Why 6-Month Extension To Delhi Chief Secretary? Supreme Court Asks Centre

New Delhi: The Supreme Court asked some tough questions after the Central government informed that it has decided to give Delhi’s chief secretary Naresh Kumar a six-month extension.


With Kumar scheduled to retire on November 30, the Arvind Kejriwal-headed Delhi government approached the apex court opposing any further extension to the chief secretary and seeking a consultative exercise for the appointment of next chief secretary of the Delhi government.

The bench hearing the case, headed by Chief Justice of India (CJI) DY Chandrachud, asked if there was no other officer eligible or competent enough to take over reins from the incumbent.

“Are you stuck with one name? Whoever you want to appoint, appoint. But is there no other IAS officer you can appoint as the chief secretary?” CJI Chandrachud asked solicitor general Tushar Mehta, who appeared for the Centre.

The query came after the bench — which also includes justices JB Pardiwala and Manoj Misra — after the solicitor general told the bench about handing Kumar an extension for the time being, and that it could have a consultative process with the Delhi government as and when the next chief secretary is to be appointed.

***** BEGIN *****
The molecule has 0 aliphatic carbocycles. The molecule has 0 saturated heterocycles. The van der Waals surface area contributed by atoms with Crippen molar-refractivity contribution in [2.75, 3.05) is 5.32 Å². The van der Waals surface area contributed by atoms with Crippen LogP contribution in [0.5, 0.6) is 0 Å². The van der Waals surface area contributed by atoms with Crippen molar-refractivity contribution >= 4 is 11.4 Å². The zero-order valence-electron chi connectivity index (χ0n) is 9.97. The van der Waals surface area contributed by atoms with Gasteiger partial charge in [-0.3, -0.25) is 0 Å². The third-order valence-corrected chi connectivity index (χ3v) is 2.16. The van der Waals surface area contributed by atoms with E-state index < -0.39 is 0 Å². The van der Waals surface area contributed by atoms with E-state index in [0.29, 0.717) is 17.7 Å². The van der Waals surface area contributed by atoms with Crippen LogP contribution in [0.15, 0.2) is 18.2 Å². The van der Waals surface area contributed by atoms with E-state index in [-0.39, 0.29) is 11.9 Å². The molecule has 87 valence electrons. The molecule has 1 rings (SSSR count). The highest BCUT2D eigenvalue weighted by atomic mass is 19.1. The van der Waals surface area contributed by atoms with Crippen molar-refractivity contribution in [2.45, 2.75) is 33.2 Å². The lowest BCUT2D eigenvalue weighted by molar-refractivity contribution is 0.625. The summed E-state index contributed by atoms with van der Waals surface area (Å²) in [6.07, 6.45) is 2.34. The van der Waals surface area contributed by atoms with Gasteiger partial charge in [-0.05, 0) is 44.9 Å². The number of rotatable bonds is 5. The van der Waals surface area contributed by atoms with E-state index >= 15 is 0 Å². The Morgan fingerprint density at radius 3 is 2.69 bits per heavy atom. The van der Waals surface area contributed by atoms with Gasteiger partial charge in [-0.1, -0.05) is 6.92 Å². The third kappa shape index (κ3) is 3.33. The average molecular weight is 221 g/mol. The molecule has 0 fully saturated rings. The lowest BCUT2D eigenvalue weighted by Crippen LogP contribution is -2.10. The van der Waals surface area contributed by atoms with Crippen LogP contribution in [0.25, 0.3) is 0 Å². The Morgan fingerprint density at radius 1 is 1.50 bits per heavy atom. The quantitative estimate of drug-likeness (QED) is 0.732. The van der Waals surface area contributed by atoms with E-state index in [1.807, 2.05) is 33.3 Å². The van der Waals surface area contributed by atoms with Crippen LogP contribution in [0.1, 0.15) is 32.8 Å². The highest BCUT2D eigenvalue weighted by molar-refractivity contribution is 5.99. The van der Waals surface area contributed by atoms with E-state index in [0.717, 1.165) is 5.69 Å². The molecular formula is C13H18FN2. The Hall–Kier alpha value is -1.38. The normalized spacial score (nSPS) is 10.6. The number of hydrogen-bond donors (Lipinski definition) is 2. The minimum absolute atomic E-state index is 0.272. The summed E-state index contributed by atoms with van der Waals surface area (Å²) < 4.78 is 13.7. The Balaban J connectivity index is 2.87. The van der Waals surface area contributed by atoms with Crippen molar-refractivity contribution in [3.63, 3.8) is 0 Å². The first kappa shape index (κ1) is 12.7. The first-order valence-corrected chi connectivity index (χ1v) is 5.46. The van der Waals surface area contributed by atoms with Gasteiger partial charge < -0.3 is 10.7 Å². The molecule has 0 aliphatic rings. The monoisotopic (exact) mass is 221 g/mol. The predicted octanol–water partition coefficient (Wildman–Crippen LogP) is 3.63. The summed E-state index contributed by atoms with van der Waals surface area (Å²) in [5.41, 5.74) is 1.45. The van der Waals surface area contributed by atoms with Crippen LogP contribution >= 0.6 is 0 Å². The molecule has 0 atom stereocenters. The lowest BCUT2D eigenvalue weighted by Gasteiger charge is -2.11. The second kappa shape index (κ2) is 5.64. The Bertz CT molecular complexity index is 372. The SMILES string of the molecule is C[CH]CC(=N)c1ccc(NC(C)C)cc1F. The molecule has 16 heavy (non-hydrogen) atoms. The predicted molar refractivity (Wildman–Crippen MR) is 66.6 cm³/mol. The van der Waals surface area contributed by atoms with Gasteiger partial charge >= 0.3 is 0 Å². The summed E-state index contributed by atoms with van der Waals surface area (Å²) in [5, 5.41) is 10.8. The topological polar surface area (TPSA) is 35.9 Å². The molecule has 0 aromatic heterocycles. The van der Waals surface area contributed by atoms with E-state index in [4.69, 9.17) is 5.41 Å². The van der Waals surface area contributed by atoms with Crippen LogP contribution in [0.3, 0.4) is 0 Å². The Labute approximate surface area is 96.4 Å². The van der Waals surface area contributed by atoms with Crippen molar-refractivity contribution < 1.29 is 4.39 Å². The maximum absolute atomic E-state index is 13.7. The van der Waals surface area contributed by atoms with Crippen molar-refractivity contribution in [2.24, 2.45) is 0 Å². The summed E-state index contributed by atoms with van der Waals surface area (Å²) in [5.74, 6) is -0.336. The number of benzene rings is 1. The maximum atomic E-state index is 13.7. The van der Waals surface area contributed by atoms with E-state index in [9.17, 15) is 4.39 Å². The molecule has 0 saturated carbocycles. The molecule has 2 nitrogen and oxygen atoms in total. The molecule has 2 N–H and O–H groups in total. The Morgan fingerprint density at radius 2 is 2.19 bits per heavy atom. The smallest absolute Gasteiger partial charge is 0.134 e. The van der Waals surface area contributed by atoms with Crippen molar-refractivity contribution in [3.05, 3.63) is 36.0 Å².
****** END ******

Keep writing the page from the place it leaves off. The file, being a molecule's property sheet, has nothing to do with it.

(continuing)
The CJI-headed bench had suggested on November 24 that the Central government should propose names of five officials for the post of chief secretary, from which the Delhi government could pick any one.

Solicitor general Mehta had said that day he would revert with appropriate instructions.

On Tuesday, when the hearing resumed, Abhishek Manu Singhvi, representing Aam Aadmi Party (AAP) government in Delhi, informed the court he hadn’t received any name from Mehta.

Mehta then informed the bench about the Centre’s extension decision of incumbent chief secretary to ensure continuity of administration.

When Mehta asserted that as per the Government of National Capital Territory of Delhi (GNCTD) Act 2023, “chief secretary” means the chief secretary by the central government, the Supreme Court acknowledged that the Centre indeed has the power to appoint the chief secretary since the new law, though under challenge before the apex court, has not yet been stayed.

“So, why don’t you exercise your power under the Act and appoint a new chief secretary? You appoint any officer of your choice from the entire country? Why are you stuck with one person? Don’t you have any other IAS officer to appoint as the chief secretary of Delhi?” the CJI-headed bench asked Mehta, stressing that Kumar’s appointment was not under the new Act.

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